Do I have borderline or bipolar?

If you think you might have bipolar disorder or borderline personality disorder (BPD), understanding the difference can be confusing. Maybe you’ve struggled with mood swings, thoughts of self-harm, or making impulsive decisions—all of these are common among people with both conditions. But despite their similarities, bipolar disorder and BPD also have a lot of differences. Understanding these differences can help you decide what steps to take to improve your mental health.

Mood disorder vs. personality disorder

Bipolar disorder is a mood disorder—it primarily involves changes in your mood. People with bipolar disorder experience episodes of mania and depression. Mania involves feeling extremely energetic and excited. Sometimes people with mania lose touch with reality (this is called psychosis). Depression is feeling extremely sad and exhausted for several weeks at a time. In between bouts of mania and depression, people with bipolar disorder may feel relatively stable.

Unlike bipolar disorder, BPD is a personality disorder. Personality disorders involve patterns of thinking and behavior that affect all aspects of a person’s life. People with BPD often have an insecure attachment style—meaning that they have a hard time trusting other people to stick around. Their emotions and even their identity can depend heavily on their relationships with other people.

Timing and Triggers

When you’re manic, you might feel very energetic and excited for weeks or even months at a time. You might feel invincible, like nothing can bring you down. Often, your mood will stay positive even if bad things happen to you. Likewise, depressive episodes also last for a long time, and you might stay depressed even if something really good happens. Sometimes these episodes come out of nowhere, with no obvious reason why you feel one way or the other.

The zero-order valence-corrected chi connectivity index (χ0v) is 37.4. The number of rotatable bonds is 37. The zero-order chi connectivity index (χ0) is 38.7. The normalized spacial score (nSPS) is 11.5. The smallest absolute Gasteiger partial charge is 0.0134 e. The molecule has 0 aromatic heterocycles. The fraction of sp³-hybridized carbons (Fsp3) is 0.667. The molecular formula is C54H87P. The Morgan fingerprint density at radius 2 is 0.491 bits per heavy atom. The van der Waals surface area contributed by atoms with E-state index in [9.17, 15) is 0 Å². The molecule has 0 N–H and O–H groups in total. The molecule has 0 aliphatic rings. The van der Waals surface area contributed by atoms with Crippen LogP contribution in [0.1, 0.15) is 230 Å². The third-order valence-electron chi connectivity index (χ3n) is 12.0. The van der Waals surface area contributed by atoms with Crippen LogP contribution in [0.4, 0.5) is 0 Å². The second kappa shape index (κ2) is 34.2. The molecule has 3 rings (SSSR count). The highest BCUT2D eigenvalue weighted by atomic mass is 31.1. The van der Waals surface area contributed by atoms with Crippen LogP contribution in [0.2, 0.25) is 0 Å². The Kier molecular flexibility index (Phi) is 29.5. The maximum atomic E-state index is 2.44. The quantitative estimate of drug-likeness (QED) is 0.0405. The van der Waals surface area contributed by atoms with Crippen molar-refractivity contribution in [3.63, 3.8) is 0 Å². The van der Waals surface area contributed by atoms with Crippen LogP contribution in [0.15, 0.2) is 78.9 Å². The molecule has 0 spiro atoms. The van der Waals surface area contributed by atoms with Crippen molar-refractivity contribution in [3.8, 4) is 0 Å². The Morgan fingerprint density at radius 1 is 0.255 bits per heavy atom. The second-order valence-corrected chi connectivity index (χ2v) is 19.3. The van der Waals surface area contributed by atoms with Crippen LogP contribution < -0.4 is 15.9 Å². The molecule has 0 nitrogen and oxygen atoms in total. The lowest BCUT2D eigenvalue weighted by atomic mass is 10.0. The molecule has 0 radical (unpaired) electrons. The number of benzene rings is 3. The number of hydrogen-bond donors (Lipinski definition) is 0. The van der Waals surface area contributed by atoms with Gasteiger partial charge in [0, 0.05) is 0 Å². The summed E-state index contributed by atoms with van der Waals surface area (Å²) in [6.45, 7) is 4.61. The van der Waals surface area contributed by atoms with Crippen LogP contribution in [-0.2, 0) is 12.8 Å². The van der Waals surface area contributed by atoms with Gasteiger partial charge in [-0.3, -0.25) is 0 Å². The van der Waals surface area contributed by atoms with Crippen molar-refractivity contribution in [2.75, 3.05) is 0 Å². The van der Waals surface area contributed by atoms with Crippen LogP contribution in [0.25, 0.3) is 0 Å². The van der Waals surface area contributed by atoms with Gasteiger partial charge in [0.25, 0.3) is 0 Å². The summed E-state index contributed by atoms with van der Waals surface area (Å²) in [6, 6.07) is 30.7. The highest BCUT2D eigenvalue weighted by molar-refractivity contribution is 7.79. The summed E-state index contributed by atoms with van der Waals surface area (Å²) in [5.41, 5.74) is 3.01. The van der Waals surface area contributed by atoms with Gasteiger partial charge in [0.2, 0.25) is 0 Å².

While mania and depression can last for weeks or months, people with BPD might experience extreme ups and downs within a single day. These changes in mood are usually triggered by something. The trigger is usually related to the person’s relationships. Maybe you feel really good, and then someone looks at you the wrong way and you are suddenly depressed. But then they say something nice, and you’re back on top of the world. You might be able to identify a reason for why you feel a certain way, but you also may start to notice a lot of overreactions to relatively small events.


Bipolar disorder and BPD are both treatable. Making lifestyle changes, going to therapy, and/or taking medications are common ways of dealing with mental illness.

Many people with bipolar disorder feel better with medication. Mood stabilizers can alleviate symptoms of mania and depression. It also helps to learn how to recognize mania and depression, and to develop healthy habits that add stability to your life.

People with BPD usually get better by learning to regulate their emotions and engage in healthy relationships. These skills are the focus of Dialectical Behavioral Therapy (DBT), the most common treatment for BPD.

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